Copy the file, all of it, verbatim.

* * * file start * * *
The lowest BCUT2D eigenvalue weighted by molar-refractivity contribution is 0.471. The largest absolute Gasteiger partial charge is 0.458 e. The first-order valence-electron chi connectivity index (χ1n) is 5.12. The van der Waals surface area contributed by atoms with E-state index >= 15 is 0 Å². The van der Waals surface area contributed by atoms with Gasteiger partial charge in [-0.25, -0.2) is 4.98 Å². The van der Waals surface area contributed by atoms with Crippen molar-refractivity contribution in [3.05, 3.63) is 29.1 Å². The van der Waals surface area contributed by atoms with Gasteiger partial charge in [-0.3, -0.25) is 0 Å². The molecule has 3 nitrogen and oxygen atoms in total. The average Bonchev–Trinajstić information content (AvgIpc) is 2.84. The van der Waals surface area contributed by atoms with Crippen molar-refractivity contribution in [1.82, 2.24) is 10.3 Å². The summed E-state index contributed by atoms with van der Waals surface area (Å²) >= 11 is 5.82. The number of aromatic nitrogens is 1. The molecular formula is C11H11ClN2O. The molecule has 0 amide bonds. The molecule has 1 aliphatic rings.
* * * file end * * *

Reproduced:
The lowest BCUT2D eigenvalue weighted by molar-refractivity contribution is 0.471. The largest absolute Gasteiger partial charge is 0.458 e. The first-order valence-electron chi connectivity index (χ1n) is 5.12. The van der Waals surface area contributed by atoms with E-state index >= 15 is 0 Å². The van der Waals surface area contributed by atoms with Gasteiger partial charge in [-0.25, -0.2) is 4.98 Å². The van der Waals surface area contributed by atoms with Crippen molar-refractivity contribution in [3.05, 3.63) is 29.1 Å². The van der Waals surface area contributed by atoms with Gasteiger partial charge in [-0.3, -0.25) is 0 Å². The molecule has 3 nitrogen and oxygen atoms in total. The average Bonchev–Trinajstić information content (AvgIpc) is 2.84. The van der Waals surface area contributed by atoms with Crippen molar-refractivity contribution in [1.82, 2.24) is 10.3 Å². The summed E-state index contributed by atoms with van der Waals surface area (Å²) >= 11 is 5.82. The number of aromatic nitrogens is 1. The molecular formula is C11H11ClN2O. The molecule has 0 amide bonds. The molecule has 1 aliphatic rings.